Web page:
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Gadgets & Home Improvement

Making a Blaast in the mobile phone market

Finnish firm to bring iPhone-like experience to feature phones.
The Business Times - June 30, 2011
By: Victoria Ho
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Making a Blaast in the mobile phone market

FINNISH startup, Blaast, wants to be exactly that in the mobile world. It plans to shake up the concept of smartphones and rich apps, bringing the 'iPhone experience' to the humble feature phone.

The secret is in offloading the processing power needed to run rich apps to servers in the cloud.

Where smartphones have sufficient firepower to run rich apps such as games and video streaming within the device, feature phones are left out cold because they often don't pack similar computing or storage capabilities to support these apps.

The company is still in stealth mode and is fairly secretive about its final product, but Blaast CEO, Joonas Hjelt, gave BizIT a few details about its mechanics in an exclusive interview.

Blaast will run its apps on feature phones via a Java client that users can install. Java is mostly ubiquitous across basic phones.

A basic cellular data connection is required in order to use the Blaast client.

'The client takes into account server connectivity dropping, and will cache activity,' he said, adding that this is especially important in developing markets where network access is not always reliable.

Mr Hjelt said that the company has ported several 'safe bet' international apps over to its platform on its own, but is hoping to get a larger base of developers onboard to grow a fuller selection of apps eventually.

In order to entice developers to join, it makes its software development kit (SDK) available for free.

Apple makes its SDK available for free, but developers have to pay US$99 a year for their app to get listed on Apple's App Store.

Android has a lower one-time registration fee of US$25, which it says is in place in order to curb spam apps.

But, in the markets where feature phones reign, even that US$25 is too much of a deterrent to budding developers, said Blaast chief operating officer, Vesa Kemppainen.

As for revenue, Blaast plans on allowing users to subscribe to a monthly plan in order to use any of the apps on the platform.

Developers will get a cut of that subscription fee based on how often and how long their apps are used.

This is a departure from the existing mobile app revenue model, which charges users per app downloaded. Both the iPhone App Store and Google Market give developers a 30 per cent cut of the app selling price.

Mr Kemppainen said that this model is unsuitable for developing markets.

'The iPhone itself is not realistic for the vast majority, because it is too expensive,' he said.

As a result of its target audience, it is small wonder that the company has been pushing in earnest in Asia, and is active especially in Indonesia, where it is courting local developers for the domestic market.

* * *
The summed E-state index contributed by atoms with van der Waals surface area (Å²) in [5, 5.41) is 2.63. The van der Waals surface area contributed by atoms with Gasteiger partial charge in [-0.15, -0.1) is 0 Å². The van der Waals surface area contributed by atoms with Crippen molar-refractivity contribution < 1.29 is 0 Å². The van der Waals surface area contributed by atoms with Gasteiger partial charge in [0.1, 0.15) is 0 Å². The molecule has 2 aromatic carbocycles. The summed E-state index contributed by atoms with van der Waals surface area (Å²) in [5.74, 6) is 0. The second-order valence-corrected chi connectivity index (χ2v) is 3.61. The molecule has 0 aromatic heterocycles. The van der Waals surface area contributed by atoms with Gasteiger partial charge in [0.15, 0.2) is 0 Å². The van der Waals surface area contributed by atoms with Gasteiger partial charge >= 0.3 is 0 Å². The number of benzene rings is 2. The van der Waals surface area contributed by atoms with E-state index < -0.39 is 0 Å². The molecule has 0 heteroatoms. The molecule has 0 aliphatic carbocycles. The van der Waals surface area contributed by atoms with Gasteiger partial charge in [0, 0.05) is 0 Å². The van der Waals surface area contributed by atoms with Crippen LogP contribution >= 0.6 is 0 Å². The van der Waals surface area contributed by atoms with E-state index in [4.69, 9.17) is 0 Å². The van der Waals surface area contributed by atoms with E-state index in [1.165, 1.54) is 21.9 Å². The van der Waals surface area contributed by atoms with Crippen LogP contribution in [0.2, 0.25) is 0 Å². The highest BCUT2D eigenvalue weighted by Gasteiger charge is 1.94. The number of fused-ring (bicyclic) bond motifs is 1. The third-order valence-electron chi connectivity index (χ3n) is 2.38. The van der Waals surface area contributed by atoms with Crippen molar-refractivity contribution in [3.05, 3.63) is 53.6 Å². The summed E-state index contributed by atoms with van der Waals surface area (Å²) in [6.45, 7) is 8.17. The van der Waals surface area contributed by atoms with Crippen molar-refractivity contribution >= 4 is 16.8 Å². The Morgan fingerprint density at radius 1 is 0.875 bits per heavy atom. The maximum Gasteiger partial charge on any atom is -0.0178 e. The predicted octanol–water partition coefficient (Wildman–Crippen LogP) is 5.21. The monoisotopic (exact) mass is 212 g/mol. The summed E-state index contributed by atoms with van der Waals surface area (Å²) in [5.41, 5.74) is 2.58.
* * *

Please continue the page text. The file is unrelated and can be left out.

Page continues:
Mr Hjelt said that Blaast will serve its apps to the region out of servers located in Singapore, and has plans to procure server space in other locations.

'Look at the map of where the next billion users are at,' he hinted.

Besides the fee charged to users for subscription, Blaast has an ambitious plan to rope in telcos and roll out Blaast-equipped phones and plans together.

It's a no-brainer for telcos, said Mr Hjelt. The average feature phone user is a low ARPU (average revenue per user) earner for a telco because they only use basic services such as voice and SMS.

They hardly have data plans because the experience of surfing on a feature phone is too unfriendly to justify the cost, he pointed out.

'Apps are what keeps phone addictive, not mobile websites.'

With feature phones theoretically 'upgraded' with Blaast, users would more likely want to subscribe to beefier plans with telcos in order to get data plans - a great way to up ARPU within this pool, he explained.

Blaast first made a ripple in the tech blogosphere in March, when word of its substantial seed funding leaked.

Moaffak Ahmed from Veturi, one of the firms participating in the funding, confirmed that it raised a first round of US$3.7 million.

He estimates that even in developed markets such as the US, there are about 100 million feature phones that are ripe for Blaast's offering, as well.

'But we are not targeting the US as the first market,' he noted.

China isn't likely one of the first to get Blaast either, for a number of reasons including some of the barriers to foreign businesses getting a foot in the door there, he said.

Mr Kemppainen said, however, that one way Blaast could get into China is through working with phone manufacturers there to integrate the platform into devices that are fresh out of the oven into the domestic market. This is an arrangement the company is exploring now, he said.

Blaast, which had about 20 people a few months ago, now has 30 employees and is continuing to hire, said Mr Hjelt.

It probably needs to scale up as soon as it can. It is slated to launch within the quarter, and has a huge pool of feature phones in the world as a potential market.

Qualcomm's senior director of business development, Liat Ben-Zur, said earlier this year that half of the world's phones are still going to be feature phones in 2014.

Blaast competes with another Java-based application platform, Snaptu, which is also distributed on feature phones and runs a number of apps within it.

The Israeli company boasted a pool of 10 million users mid-last year.

It probably isn't going to compete head-on with Blaast for much longer, however. It was snapped up in March by Facebook for an estimated US$60 million to US$70 million and will likely transform into a way for Facebook to bring its own apps to mobile phones.


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